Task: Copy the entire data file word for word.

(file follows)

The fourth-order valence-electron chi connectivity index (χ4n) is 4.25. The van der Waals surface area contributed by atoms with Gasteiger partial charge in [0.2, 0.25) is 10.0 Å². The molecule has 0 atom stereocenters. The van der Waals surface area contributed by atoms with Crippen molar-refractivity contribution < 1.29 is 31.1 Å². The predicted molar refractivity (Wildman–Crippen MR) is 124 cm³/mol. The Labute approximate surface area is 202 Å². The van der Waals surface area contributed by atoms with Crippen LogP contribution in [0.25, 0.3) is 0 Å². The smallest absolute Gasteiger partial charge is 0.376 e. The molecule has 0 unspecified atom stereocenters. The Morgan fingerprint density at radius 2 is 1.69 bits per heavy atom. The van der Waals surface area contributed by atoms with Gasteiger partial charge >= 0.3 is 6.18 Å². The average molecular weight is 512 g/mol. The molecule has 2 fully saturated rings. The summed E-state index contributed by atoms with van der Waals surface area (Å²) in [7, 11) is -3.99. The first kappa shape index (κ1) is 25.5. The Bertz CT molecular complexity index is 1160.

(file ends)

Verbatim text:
The fourth-order valence-electron chi connectivity index (χ4n) is 4.25. The van der Waals surface area contributed by atoms with Gasteiger partial charge in [0.2, 0.25) is 10.0 Å². The molecule has 0 atom stereocenters. The van der Waals surface area contributed by atoms with Crippen molar-refractivity contribution < 1.29 is 31.1 Å². The predicted molar refractivity (Wildman–Crippen MR) is 124 cm³/mol. The Labute approximate surface area is 202 Å². The van der Waals surface area contributed by atoms with Crippen LogP contribution in [0.25, 0.3) is 0 Å². The smallest absolute Gasteiger partial charge is 0.376 e. The molecule has 0 unspecified atom stereocenters. The Morgan fingerprint density at radius 2 is 1.69 bits per heavy atom. The van der Waals surface area contributed by atoms with Gasteiger partial charge >= 0.3 is 6.18 Å². The average molecular weight is 512 g/mol. The molecule has 2 fully saturated rings. The summed E-state index contributed by atoms with van der Waals surface area (Å²) in [7, 11) is -3.99. The first kappa shape index (κ1) is 25.5. The Bertz CT molecular complexity index is 1160.